May 29, 1968: Dale and I had finished our final exams at Messiah. He was a senior, and I a freshman. We decided to celebrate the end of semester by going out on the Minnemingo (Yellow Breeches Creek, running through the campus) on a canoe. Dale might tell this story differently, and remember different details than I do. The event in itself is one; our memories partial and fragmented.
I remember going upstream for a short way; but the creek was high with Spring flooding and running fast. We turned around to go the other way, downstream. I don't know how we planned to return against the current. Maybe we meant to walk back, as indeed we did in the end.
We paddled with the current until we came to a bridge at the edge of the campus, where a branch across the river confronted us at water level. Normally one would have passed well underneath it, but the creek was high! I remember Dale yelling, "Lean left!" I called back, "What?" And we tipped right, into the water flowing swift and deep.
I do not swim. I took seven years of swimming lessons (1958 to 1965), growing up in Zimbabwe. I was told that I was the only one to leave my junior school (Hillside, in Bulawayo) as a non-swimmer. Not one of my proudest achievements.
The water was deep, probably five to six feet in general. Dale was in the back of the canoe: he grabbed the branch that tipped us and pulled himself out. I was in the front of the canoe, and grabbed the canoe. It took several times pulling on the canoe (tipping and re-tipping it) before I managed to support myself with it and float on down the stream.
I remember little of that experience, except that it must have lasted about a half hour. The creek wound through the woods near Grantham, and the road which crossed where we tipped ran relatively straight. One, two, three bridges. At the first, we tipped. At the third, Dale finally caught up with me. He found two men fishing nearby, who both had training in lifesaving. One brought me to safety and the other pulled in the canoe.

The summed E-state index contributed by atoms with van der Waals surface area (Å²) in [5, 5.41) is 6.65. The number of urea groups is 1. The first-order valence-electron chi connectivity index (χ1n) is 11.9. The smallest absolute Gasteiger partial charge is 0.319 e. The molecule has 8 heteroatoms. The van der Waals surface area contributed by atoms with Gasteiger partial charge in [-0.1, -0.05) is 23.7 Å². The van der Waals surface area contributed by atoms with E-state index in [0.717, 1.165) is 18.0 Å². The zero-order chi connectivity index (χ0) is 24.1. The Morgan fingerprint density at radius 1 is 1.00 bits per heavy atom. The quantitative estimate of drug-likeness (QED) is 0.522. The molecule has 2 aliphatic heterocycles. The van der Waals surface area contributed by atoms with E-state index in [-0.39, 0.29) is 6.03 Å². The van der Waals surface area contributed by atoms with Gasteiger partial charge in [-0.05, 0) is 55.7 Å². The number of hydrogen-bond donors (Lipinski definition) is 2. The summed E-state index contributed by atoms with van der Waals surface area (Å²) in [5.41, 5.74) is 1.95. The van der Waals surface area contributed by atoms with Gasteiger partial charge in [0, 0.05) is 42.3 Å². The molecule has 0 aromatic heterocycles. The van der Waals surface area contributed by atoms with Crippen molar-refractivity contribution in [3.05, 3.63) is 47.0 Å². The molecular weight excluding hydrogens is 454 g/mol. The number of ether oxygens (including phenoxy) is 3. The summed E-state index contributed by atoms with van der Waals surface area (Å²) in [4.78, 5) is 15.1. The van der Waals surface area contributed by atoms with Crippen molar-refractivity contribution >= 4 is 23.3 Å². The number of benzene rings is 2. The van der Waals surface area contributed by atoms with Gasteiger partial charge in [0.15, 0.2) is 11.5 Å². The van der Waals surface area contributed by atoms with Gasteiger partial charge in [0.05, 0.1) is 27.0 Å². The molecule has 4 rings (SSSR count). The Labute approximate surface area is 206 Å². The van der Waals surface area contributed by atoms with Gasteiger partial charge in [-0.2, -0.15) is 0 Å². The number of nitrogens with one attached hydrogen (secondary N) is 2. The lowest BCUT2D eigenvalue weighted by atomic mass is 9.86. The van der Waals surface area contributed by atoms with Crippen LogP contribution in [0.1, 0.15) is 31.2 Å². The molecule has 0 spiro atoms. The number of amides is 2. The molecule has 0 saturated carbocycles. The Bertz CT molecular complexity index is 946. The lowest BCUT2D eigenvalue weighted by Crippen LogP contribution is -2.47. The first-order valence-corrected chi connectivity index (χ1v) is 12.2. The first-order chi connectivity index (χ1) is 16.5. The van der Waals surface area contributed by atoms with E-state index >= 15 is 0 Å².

Another bystander offered us a ride back to the campus, but it was evening, I was cold and wet and felt like I needed to walk -- both to compose myself and to warm up. We walked several miles back to Messiah, where the ladies in the dining hall were kind enough to find a late supper for us.
I have wondered often enough about that branch, the spinning canoe, and my flailing arms. I turned 18 the next day. Now that our sons have passed 18, and I watch young people of that age take life in their turn, I understand my own actions a bit better. We didn't think. Eighteen-year olds often don't! But we lived through it, and Dale and I are connected forever (whatever "forever" means) by this shared fragmented memory.
A postscript: years later Messiah College bought and moved the covered bridge from the place where I was pulled from the river to Messiah College itself. So now the third bridge rests close to where Dale and I began our canoe trip.
I thought of all of this again when Dale sent me an email yesterday. I end this post with Dale's email and poem. (To see more poetry that Dale has written, click here.)
For what it's worth, here's my feeble attempt to commemorate our infamous canoe trip. Dale
If we hadn’t gone canoeing that spring day,
if we had worn life vests or been more careful,
if we had both been strong swimmers,
if my friend had been the one to catch
the tree and work his way to shore…
On the other hand,
if neither of us had made it to shore or
I had run more slowly along the swampy bank,
if there hadn’t been a house with two skilled men,
if they hadn’t acted so quickly and wisely,
if my friend hadn’t been able to hold on…
But in our universe,
we took foolish risks and cheated death
and in that bond maintain a long friendship,
though we still disagree about important things,
demonstrating that neither of us is unnecessary,
that we aren’t wasting the universe we’re in.